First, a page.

Learn how to make your own face mask mockup PSD in this tutorial. We'll use Smart Objects in Adobe Photoshop to create a fabric mask mockup that you can use and reuse. Test out your patterns and designs on your own photos with these techniques.
What You Will Need
- Stock Photograph With Face Masks
- Plaid Seamless Pattern Set
- Defrozo Block Font
- 66 Cute Patterns Pack
You're welcome to download these assets as you follow along with this walkthrough. You can also use your own photos, patterns, and other assets, as these techniques will still apply.
Let's get started.
1. How to Create a Face Mask Mockup
First, open your image in Adobe Photoshop. I'll work with this stock image from Envato Elements.
We'll need to prepare the image. As we're turning our image into a functional mockup, it's best to have a surface area without any variation in texture, color, or pattern.
In the example image, the face masks are a solid, light color, which will work well for this process. However, there's some color variation here that we can adjust to make things more uniform.
Being by opening up your Layers panel. If you don't see it, go to Window > Layers.
Duplicate the layer that your image is on. We can do this by right-clicking on the image layer and selecting Duplicate Layer.
Then, toggle visibility off on our original background layer. It is the eye icon to the left of the layer.
Tip: It's often a good idea to name your layers for organizational purposes. To do so, just click on the name of the layer in your Layers panel.
Let's start by isolating the masks in the image. Select the top image layer. Then, select the Quick Selection Tool. Click on the Select and Mask button, up in the Options Panel. This will take us to the Select and Mask Workspace.
Now, we can use the Select and Mask Workspace to isolate any part of our composition that we'd like.
Use the Quick Selection Tool to start selecting the mask area. Choose between Add (to add to your selection) and Subtract (to take away from your selection) up in the Options Panel.
You can also change the size of the Quick Selection Tool's brush up in the Options Panel. Or use the [ and ] keys, as you would with the Brush Tools.
While still in the Select and Mask Workspace, take a look at your Properties. We have a number of useful tools here that can help us easily make a clean selection.
Transparency is great for isolation and previewing your selection. Turn the opacity up all the way, and you'll only see your selection. This is a great way to continually preview your work as you continue to refine it in this space.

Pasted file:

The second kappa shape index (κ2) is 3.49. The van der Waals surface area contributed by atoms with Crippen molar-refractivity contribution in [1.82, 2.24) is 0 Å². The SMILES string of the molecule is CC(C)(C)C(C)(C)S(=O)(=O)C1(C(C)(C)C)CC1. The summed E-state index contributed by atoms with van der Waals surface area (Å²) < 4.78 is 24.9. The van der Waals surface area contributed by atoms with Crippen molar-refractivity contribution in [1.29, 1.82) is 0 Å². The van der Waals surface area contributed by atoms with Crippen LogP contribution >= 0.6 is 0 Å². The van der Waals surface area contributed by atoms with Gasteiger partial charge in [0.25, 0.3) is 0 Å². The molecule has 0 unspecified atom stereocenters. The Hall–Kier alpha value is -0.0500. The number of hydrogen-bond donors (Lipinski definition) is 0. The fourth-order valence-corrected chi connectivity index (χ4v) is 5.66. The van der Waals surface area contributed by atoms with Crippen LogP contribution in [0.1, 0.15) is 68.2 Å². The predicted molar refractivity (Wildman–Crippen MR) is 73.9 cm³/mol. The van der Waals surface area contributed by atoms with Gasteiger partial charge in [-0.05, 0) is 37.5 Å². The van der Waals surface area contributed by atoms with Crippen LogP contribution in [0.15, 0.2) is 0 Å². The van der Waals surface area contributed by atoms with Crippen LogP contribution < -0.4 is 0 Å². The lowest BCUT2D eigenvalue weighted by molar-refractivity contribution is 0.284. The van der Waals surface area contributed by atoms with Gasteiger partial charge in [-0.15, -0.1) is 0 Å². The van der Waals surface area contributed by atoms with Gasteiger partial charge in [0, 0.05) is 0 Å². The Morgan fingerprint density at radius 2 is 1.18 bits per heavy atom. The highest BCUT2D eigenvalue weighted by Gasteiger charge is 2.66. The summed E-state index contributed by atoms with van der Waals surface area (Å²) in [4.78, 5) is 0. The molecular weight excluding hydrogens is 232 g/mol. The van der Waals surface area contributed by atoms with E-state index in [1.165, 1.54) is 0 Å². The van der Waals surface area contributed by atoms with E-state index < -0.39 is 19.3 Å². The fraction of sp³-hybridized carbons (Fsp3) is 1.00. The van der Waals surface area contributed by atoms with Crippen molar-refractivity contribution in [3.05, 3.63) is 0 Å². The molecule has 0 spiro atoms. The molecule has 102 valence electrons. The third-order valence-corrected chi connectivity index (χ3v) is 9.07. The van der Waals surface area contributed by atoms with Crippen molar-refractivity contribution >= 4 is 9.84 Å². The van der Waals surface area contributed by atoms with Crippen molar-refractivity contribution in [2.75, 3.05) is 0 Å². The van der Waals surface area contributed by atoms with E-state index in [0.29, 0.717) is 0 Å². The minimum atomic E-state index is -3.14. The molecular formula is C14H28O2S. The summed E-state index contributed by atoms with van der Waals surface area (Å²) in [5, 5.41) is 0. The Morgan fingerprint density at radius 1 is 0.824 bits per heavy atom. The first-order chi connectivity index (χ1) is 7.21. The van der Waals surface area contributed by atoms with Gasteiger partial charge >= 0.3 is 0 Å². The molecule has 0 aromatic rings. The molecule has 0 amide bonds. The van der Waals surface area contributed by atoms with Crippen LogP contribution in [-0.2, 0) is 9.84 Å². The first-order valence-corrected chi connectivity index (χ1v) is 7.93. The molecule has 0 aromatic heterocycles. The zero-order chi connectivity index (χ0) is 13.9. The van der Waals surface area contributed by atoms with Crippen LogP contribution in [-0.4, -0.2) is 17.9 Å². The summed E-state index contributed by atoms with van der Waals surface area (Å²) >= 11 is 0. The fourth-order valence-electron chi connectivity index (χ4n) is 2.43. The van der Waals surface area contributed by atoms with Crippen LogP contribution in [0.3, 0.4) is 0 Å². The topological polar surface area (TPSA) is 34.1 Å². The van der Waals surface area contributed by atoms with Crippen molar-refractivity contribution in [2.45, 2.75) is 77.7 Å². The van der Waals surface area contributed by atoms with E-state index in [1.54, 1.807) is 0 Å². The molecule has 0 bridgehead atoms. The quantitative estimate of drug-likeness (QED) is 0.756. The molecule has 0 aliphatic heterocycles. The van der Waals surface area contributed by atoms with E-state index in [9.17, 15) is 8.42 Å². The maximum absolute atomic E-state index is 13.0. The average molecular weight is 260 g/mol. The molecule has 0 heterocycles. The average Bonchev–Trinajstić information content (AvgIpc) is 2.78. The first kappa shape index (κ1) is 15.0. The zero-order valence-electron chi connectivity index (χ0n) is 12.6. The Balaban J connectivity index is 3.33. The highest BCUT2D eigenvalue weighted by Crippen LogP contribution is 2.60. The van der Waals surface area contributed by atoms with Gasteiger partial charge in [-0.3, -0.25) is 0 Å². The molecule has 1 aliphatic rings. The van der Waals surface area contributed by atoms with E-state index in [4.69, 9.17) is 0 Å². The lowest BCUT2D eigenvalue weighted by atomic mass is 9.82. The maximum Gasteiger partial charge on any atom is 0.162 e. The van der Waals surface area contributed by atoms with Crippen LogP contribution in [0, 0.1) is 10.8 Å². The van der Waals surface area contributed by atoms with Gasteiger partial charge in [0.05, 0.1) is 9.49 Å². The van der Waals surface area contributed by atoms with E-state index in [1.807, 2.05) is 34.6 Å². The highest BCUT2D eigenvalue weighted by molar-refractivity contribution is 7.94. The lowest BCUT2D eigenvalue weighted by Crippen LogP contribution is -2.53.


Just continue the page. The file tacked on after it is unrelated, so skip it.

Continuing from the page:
We also get a host of edge detection options and global refinements:
- Radius will expand the radius of your selection.
- Smooth will smooth the edges of your selection.
- Feather will feather the edges of your selection. Think of it like a soft, transparent gradient around the perimeter.
- Contrast will harden the edges around your selection. There will be less of a transition.
- Shift edge will adjust the edges of your selection.
Preview these options by adjusting the slider for each. One of the best ways to understand how they work is to give them a try.
There is no right or wrong answer here—make a selection that is clean and suits your image. Don't worry if it's not perfect, because we'll make some extra refinements along the way.
Once you've selected the mask area in your work, and you're happy with how your selection works, click OK at the bottom of the Properties panel.
Now, we're back at our main work area. Notice that a Layer Mask has been applied to our top image—all we see is our face masks, isolated.
Let's continue by creating a new layer on top of our other layers. To do so, click on the plus icon at the bottom of the Layers panel.
If you need to rearrange your layers, click and drag them in the Layers panel.
With our newly created layer selected, use the Paint Bucket Tool to fill this layer with the color white.
Then, right-click on this layer and select Create Clipping Mask. You'll notice that it puts a blocky looking white color over our face masks.
Change the Blending Mode of this layer to Color.
Then, on the background layer, toggle visibility back on. This will allow us to see our entire image again.
You'll notice that all the masks in the composition are the same gray tone now, rather than varying in color.
2. How to Use Smart Objects in a Face Mask Mockup
Now, let's open up a sample pattern that we'd like to apply to our face mask mockup. I'm going to use this seamless pattern from Envato Elements.
Open your pattern or sample image in Photoshop.
Copy and Paste it into your template document. Photoshop should automatically paste it onto a new layer.
Set the Blending Mode of this new layer to Multiply, so we can see through it.
Resize your sample pattern until it is similar in size to the face mask.
Use the Move Tool to reposition the image. In the Options Panel, you can toggle Show Transform Controls on, to make the resize handles visible for your image. This is an easy way to scale and resize your work—just click and drag on these resize handles.
Or go to Edit > Free Transform to resize and reposition the image.
You can also select excess parts of your pattern with the Rectangular Marquee Tool and then delete your selection by pressing Backspace on your keyboard. This alternative can work well if you don't want to make your pattern or image smaller.
The goal here is not to make the pattern fit perfectly at this time. It should be a rectangular shape, similar in size to the mask, as shown below.
Next, right-click on our layer and select Convert to Smart Object.